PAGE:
I'd made a favorite classic summer meal for friends to have on my terrace of steamed lobsters, corn on the cob, farmers' market beefsteak tomatoes sliced with zahtar, baked potato and asparagus. I'd warn guests to wear old washable comfortable clothes.
But one of my oldest and dearest friends looked at the lobster and said, "Could you
please take it out of the shell, I am really not good at that?" I'd brought up all the sides
and then the lobster. And her husband said, "Oh, and can you do mine, too?" So I took them back to the kitchen to pick, while they ate up all the 'sides'. Clearly this was not going as planned and there would have to be changes made.
So I decided to figure out a way to serve the lobsters as though you
were eating them hot and dipped in drawn butter right out of the shell, but without the shells. I really didn't want to make the lobster 'into' any other dish. Just lobster. As I'd recently made fish en papillote, I decided why not lobster? I looked in all my zillion cookbooks and on-line and couldn't find anyone doing it. So here's what I did and those who few friends who have tried it so far, were in love with it. Saying it was moist, tender and absolutely delicious and just like you took it out of the shell and dipped it in butter! So simple...and especially since you can do it in advance and in stages and not be bothered at the last minute, which to me is the biggest plus. —Dee Kaufman
Steam as many lobsters as you plan to serve, or have your fish shop steam them for you.
Pick the meat from the lobsters. You can do this the afternoon before. And refrigerate.
Cut out parchment paper in the classic papillote shape, i.e. take a good sized length
of parchment paper, fold it in half, draw the half heart shape on the paper so that when you cut it out you are left with a wide-bodied heart shape with a fold down the center.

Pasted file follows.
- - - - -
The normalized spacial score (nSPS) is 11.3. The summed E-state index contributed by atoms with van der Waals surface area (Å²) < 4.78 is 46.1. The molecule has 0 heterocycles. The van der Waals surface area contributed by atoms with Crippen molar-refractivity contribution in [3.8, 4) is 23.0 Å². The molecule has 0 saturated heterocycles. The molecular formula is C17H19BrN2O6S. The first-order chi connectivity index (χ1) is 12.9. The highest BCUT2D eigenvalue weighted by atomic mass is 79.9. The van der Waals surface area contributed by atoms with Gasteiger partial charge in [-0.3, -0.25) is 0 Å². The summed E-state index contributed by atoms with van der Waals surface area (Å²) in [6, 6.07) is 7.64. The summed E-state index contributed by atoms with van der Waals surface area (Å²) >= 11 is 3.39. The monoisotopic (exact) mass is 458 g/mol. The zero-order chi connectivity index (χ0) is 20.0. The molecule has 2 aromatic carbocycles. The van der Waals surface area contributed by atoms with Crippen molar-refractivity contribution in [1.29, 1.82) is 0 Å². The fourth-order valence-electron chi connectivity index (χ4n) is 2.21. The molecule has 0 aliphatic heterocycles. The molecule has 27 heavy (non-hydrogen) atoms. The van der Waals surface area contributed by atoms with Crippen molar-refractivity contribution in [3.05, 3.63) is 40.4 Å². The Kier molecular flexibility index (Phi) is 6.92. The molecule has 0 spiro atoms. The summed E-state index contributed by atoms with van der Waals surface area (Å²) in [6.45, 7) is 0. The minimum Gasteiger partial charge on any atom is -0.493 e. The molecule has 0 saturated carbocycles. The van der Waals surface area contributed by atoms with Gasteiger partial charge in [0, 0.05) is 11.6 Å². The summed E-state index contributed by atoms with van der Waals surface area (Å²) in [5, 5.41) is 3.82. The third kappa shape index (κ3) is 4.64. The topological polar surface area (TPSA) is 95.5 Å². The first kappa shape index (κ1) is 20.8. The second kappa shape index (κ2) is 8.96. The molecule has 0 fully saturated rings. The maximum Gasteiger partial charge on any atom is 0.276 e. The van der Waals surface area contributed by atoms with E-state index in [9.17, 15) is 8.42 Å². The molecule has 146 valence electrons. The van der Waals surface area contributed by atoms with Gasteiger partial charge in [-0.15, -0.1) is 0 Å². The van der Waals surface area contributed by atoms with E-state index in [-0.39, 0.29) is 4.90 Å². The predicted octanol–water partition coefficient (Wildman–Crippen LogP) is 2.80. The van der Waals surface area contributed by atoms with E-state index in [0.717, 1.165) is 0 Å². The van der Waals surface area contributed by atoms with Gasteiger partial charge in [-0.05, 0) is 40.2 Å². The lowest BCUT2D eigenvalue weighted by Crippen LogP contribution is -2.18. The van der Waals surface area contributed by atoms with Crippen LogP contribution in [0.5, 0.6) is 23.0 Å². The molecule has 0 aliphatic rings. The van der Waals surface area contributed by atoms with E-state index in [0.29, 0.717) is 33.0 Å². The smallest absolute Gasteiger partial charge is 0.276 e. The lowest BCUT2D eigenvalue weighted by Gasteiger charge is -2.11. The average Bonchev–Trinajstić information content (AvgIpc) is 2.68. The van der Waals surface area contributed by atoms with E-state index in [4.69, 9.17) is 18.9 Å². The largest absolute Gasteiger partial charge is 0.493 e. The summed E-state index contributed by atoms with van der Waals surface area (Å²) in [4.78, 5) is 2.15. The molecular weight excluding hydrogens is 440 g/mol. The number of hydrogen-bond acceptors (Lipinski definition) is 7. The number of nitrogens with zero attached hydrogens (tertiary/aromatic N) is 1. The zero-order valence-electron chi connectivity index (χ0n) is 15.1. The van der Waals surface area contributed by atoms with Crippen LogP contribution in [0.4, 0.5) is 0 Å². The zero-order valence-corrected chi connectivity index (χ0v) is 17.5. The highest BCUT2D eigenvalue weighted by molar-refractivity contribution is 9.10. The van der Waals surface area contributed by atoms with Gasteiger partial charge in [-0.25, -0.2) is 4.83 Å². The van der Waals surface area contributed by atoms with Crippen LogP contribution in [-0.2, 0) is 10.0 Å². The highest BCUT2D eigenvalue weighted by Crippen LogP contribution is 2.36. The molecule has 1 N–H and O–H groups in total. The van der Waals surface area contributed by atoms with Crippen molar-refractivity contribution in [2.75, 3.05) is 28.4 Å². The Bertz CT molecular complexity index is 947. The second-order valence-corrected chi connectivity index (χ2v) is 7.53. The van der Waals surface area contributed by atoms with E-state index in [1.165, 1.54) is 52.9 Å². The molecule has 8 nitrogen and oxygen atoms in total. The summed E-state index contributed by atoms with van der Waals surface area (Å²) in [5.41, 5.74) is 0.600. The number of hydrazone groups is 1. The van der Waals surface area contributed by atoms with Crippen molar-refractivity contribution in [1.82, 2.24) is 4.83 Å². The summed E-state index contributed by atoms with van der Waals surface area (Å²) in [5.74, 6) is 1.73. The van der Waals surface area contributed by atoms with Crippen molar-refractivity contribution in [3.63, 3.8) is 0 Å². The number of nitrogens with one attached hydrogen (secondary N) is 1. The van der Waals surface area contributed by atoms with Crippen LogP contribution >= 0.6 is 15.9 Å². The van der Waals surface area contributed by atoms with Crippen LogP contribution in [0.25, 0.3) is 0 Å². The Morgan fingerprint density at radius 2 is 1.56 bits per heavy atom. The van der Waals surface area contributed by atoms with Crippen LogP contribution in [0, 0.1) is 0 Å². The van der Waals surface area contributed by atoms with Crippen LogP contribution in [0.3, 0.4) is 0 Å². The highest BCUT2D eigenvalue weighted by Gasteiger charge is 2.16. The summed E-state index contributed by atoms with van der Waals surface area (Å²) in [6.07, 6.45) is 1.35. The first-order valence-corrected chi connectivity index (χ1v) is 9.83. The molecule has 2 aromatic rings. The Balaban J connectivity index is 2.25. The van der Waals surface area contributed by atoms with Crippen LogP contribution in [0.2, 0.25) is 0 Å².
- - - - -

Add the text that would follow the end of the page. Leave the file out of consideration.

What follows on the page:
Cut up the arms and the tail, being sure to removed the intestinal track, into bite sized pieces. If you can remove the claws whole, place them on the top of the pile. If not, just cut them up, too. Put the pieces inside near the fold of the paper
in a pile. Sprinkle a tiny pinch of sea salt over them. Put the big hunks of unsalted butter on the top. Then add the sprig of fresh tarragon, if you have
it, if not don't worry about it. Top everything with two thin slices of fresh lemon.
Now crimp up the parchment paper to seal it. It is ready to go when you are.
You can refrigerate it for several hours or make it then.
Preheat the oven to 250 degrees and ten minutes before you wish to serve it, put
the packets into the oven on a sheet tray and heat for about 10 minutes. They are already cooked so you are only heating them through.
Preheat the oven to 250 degrees. 10 minutes before you are ready to serve them pop them in the oven on a sheet pan just to heat through as they are already cooked to perfection. They will just poach in the butter so that they will be moist and tender and delicious. Just like when they came out of the shell and you dipped them in butter.
There is no need to parboil them, as they aren't really cooking again and never come out tough, dry or stringy. They are just succulent and not interfered with....
sea to table. Guests find this a very festive and elegant dish. Would be good
for dinner for two on New Year's Eve, as well as summertime.